Congress enacted the FLSA in 1938 to eliminate " labor conditions detrimental to the maintenance of the minimum standard of living necessary for health, efficiency, and general well-being of workers," 29 U.S.C. § 202(a), and to " guarantee [ ] compensation for all work or employment engaged in by employees covered by the Act."
Tennessee Coal, Iron & Railroad Company v. Muscoda Local No. 123, 321 U.S. 590, 602, 64 S.Ct. 698, 88 L.Ed. 949 (1944). As part of that effort, the FLSA imposes numerous " wage and hour" requirements, including overtime pay, which is at issue in this case. 29 U.S.C. § 207.
Here, the Defendants do not dispute that the FLSA generally applies to Kiraku or its owner, Zheng. See Acosta v. Hall of Fame Music Stores, Inc., No. 10-CV-5139 (SLT)(LB), 2015 WL 1003550, at *3 (E.D.N.Y. Mar. 5, 2015)(" The FLSA broadly defines an employer to include 'any person acting directly or indirectly in the interest of an employer in relation to an employee.' 29 U.S.C. § 203(d)." )(emphasis added); see also Osorio v. Mathews Prime Meats, Inc., No. 13-CV-1292 (ADS)(SIL), 2015 WL 1919457, at *2 (E.D.N.Y. Apr. 28, 2015).
Rather, the Defendants argue that the Plaintiff was properly paid overtime pay. According to the Defendants, the Plaintiff was paid at an hourly rate of $10. They claim that her base pay for 40 hours per week would then be $400; her overtime pay would be 14 hours multiplied by $10 per hour at 150% or $210; and her total pay for a week with 14 hours of overtime would have been $610. The Defendants claim that the Plaintiff was paid $660 per week and, therefore, she was duly paid for her overtime.
Alternatively, the Defendants claim that summary judgment in favor of the Plaintiff on these claims is inappropriate in light of the presence of triable issues of fact. The Court agrees.
In the Court's view, there are in this case genuine issues of material fact, including issues related to the hours per week the Plaintiff typically worked; her typical pay; her overtime hours; and the amount of pay she received for this overtime.
Generally, an employee-plaintiff under the FLSA " has the burden of proving that he performed work for which he was not properly compensated." Anderson v. Mt. Clemens Pottery Co., 328 U.S. 680, 687, 66 S.Ct. 1187, 90 L.Ed. 1515 (1946), superseded on other grounds by The Portal-to-Portal Act of 1947, 29 U.S.C. § 251, et seq.
As the Supreme Court recognized in Anderson, " employees seldom keep . . . records [of hours worked] themselves; even if they do, the records may be and frequently are untrustworthy." Id. Therefore, the easiest way for an FLSA plaintiff to discharge his or her burden of proof is, generally, to " secur[e] the production of such records" from the employer, who has the duty for their maintenance under section 11(c) of the FLSA. Id.; Santillan v. Henao, 822 F.Supp.2d 284, 294 (E.D.N.Y. 2011)(same).
In this case, certain of the Plaintiff's time cards appear to be missing or lost. As noted above, the parties fault each other for these missing records.
Under both the FLSA and the NYLL, an employer must maintain accurate records of an employee's hours. 29 U.S.C. § 211(c); N.Y. COMP.CODES R. & REGS. tit. 12, § 142-2.6. An employee bringing an action for unpaid overtime compensation thus bears the burden of proving that the employee was not properly compensated for work performed.
See Anderson, 328 U.S. at 687, 66 S.Ct. 1187, 90 L.Ed. 1515. However, under both the FLSA and the NYLL, when an employer's records are inadequate, an employee may meet this burden by producing " sufficient evidence to show the amount and extent of that work as a matter of just and reasonable inference." Rivera v. Ndola Pharmacy Corp., 497 F.Supp.2d 381, 388 (E.D.N.Y. 2007)(quoting Anderson, 328 U.S. at 687).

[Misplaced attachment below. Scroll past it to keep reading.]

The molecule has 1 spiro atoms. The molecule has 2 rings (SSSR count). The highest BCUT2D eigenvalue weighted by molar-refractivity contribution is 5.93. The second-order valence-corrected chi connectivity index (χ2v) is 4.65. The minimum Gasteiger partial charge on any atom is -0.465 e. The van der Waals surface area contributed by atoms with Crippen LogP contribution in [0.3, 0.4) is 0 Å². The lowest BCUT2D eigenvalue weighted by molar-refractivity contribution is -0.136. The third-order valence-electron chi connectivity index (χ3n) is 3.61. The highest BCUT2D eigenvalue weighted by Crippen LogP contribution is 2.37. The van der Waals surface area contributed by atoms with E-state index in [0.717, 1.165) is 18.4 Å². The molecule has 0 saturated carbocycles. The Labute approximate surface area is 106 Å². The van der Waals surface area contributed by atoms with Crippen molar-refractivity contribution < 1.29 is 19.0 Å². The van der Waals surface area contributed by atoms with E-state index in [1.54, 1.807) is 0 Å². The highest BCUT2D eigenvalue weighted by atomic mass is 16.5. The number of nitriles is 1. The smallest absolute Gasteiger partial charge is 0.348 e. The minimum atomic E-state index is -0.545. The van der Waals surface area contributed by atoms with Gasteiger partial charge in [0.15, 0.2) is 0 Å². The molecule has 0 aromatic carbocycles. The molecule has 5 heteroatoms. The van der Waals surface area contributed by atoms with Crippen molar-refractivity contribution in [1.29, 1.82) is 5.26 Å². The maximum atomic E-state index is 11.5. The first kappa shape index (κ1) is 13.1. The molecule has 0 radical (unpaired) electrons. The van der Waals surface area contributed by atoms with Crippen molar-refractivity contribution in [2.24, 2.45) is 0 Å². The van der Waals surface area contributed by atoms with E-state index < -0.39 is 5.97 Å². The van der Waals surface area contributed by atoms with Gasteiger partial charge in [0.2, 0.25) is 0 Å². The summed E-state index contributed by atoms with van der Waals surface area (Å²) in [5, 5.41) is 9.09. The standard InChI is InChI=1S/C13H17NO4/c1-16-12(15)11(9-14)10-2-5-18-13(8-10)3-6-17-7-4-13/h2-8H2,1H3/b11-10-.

" A plaintiff may do so solely through his or her own recollection." Aguilar v. E-Z Supply Corp., No. 06-CV-6790 (SLT)(RER), 2008 WL 905224, at *3 (E.D.N.Y. Mar. 31, 2008)(citing Doo Nam Yang v. ACBL Corp., 427 F.Supp.2d 327, 335 (S.D.N.Y. 2005)).
Furthermore, under the FLSA, " [t]here is a rebuttable presumption that a weekly salary covers 40 hours." Giles v. City of New York, 41 F.Supp.2d 308, 317 (S.D.N.Y. 1999).
As to the overtime claims, at this juncture, the Court is not prepared to rule on the proper standard of proof. However, even if the standard of proof were lowered due to inadequate recordkeeping by the Defendants, in order to prevail on the present motion for summary judgment, the Plaintiff must establish the absence of a genuine issue of material fact. The Court finds that she has failed to do so.
Indeed, as noted above and highlighted by the Defendants, there are some inconsistencies regarding her pay and hours in the complaint; her affidavit; and her counsel's memorandum of law.
For purposes of the present motion, the Plaintiff contends that some of the allegations in the complaint " w[ere] a misnomer and should be disregarded." (Doc No. 36-1, at 6.) In this regard, the Plaintiff requests that the Court amend the pleadings under Rule 15(b) to conform to the evidence produced in discovery.
However, Rule 15(b) governs amendments to the pleadings made " during and after trial." Because a trial in this matter has not yet commenced, any discussion of this issue would be premature at this stage. Accordingly, the Court reserves ruling on any such motion to amend that either party may make during and after the trial. See Universe Antiques, Inc. v. Vareika, No. 10 CIV. 3629 (VM), 2011 WL 5117057, at *7 (S.D.N.Y. Oct. 21, 2011).
The Plaintiff's overtime claim under the NYLL does not raise any separate issues. " Thus, because the NYLL is 'nearly identical to [the] FLSA' for the purposes of the claims asserted here, the preceding analysis applies equally to Plaintiff's overtime claim under the NYLL."
Spataro v. Gov't Employers Ins. Co., No. 13-CV-5020 (JS)(ARL), 2014 WL 3890222 at *4 n. 3 (E.D.N.Y. Aug. 6, 2014)(citing Stein v. Guardsmark, LLC, No. 12-CV-4739 (JPO), 2013 WL 3809463, at *12 n. 6 (S.D.N.Y. July 23, 2013).
In sum, the Court denies that part of the Plaintiff's motion for summary judgment with regard to liability on her overtime pay claims. Having made that determination, the Court denies as moot that part of the Plaintiff's motion for summary judgment with regard to damages on those claims.
Based on the foregoing reasons, the Plaintiff's motion for summary judgment is denied.